The large-scale spatial installations I build envelop the audience to create a physical and psychological experience. My work abstracts and exaggerates spatial elements to focus the viewer’s experience of their own physicality. The works may take up an entire room, create a space that can only be entered partially, or create an imaginary space one cannot enter. The installations also often include video and sound as meditative allusions to dimension or perspective. In one piece, I project an ultra-slow motion video on an entire wall in a room. Upon entering the space, the viewer is completely immersed in the image and in the altered time. The work serves to heighten the viewer’s awareness of time as well as of his or her own body in the space.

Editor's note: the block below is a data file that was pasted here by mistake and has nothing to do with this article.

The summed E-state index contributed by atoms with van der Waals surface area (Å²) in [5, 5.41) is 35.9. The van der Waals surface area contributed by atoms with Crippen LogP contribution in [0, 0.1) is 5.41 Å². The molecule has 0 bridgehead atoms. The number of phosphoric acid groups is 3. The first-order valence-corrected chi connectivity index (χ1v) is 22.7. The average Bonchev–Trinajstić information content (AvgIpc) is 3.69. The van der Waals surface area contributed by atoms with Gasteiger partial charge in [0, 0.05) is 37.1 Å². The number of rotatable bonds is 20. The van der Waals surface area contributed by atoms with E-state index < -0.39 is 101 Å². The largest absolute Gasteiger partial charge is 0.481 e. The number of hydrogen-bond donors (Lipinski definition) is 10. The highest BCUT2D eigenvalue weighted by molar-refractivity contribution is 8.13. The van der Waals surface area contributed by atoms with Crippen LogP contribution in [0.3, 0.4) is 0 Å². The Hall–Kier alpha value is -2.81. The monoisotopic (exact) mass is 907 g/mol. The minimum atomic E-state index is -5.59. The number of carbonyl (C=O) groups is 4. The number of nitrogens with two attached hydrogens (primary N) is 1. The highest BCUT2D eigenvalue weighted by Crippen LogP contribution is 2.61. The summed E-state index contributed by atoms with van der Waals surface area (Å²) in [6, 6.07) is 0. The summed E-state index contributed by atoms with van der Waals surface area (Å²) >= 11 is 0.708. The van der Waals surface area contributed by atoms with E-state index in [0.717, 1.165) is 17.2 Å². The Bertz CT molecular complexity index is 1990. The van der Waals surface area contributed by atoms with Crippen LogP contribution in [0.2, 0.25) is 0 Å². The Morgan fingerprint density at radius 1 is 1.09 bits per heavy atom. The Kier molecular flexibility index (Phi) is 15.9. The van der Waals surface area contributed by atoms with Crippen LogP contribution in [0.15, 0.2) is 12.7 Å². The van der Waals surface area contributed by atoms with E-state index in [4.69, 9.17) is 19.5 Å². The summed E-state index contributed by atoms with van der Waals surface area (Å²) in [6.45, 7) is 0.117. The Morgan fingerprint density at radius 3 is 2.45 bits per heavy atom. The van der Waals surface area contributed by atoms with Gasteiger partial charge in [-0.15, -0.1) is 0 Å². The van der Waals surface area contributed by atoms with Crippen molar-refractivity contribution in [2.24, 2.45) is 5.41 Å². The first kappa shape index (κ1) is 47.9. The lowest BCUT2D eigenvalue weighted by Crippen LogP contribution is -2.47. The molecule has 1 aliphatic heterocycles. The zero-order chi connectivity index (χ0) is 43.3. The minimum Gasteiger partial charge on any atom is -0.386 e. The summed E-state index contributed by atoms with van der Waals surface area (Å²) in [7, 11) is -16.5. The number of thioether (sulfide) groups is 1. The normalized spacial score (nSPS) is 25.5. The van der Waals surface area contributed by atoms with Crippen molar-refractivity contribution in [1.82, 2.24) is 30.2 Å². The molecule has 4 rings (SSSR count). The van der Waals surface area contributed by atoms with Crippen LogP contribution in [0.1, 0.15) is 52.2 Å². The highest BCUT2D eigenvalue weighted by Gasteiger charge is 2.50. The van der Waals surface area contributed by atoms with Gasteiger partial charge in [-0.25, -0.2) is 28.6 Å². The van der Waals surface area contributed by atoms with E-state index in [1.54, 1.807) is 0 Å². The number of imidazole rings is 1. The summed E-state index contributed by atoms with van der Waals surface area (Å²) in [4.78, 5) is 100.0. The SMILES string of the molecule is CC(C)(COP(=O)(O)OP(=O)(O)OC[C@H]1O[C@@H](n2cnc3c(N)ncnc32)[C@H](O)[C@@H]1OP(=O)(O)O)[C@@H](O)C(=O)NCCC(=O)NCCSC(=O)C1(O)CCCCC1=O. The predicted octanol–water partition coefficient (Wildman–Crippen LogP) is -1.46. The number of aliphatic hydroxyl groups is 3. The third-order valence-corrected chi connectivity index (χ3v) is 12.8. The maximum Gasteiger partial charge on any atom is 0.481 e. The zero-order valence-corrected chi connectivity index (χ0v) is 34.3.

Space represents the most immediate medium through which our bodies experience the world, yet we often overlook our sensitivity to space and motion. By creating hyper-artificial environments, I aim to bring attention to our existence in the here and now. Often, the viewer will feel a physical response to the work that is at odds to his or her mental response, thus pointing to the dual nature of our existence. We live as both material and psychological beings. Our mental relationships to the environment are not separate from our bodily relationships yet our minds and bodies navigate the world in entirely different ways. Our psychological states are dependent on our physical capacities but our psychology is what allows for experience.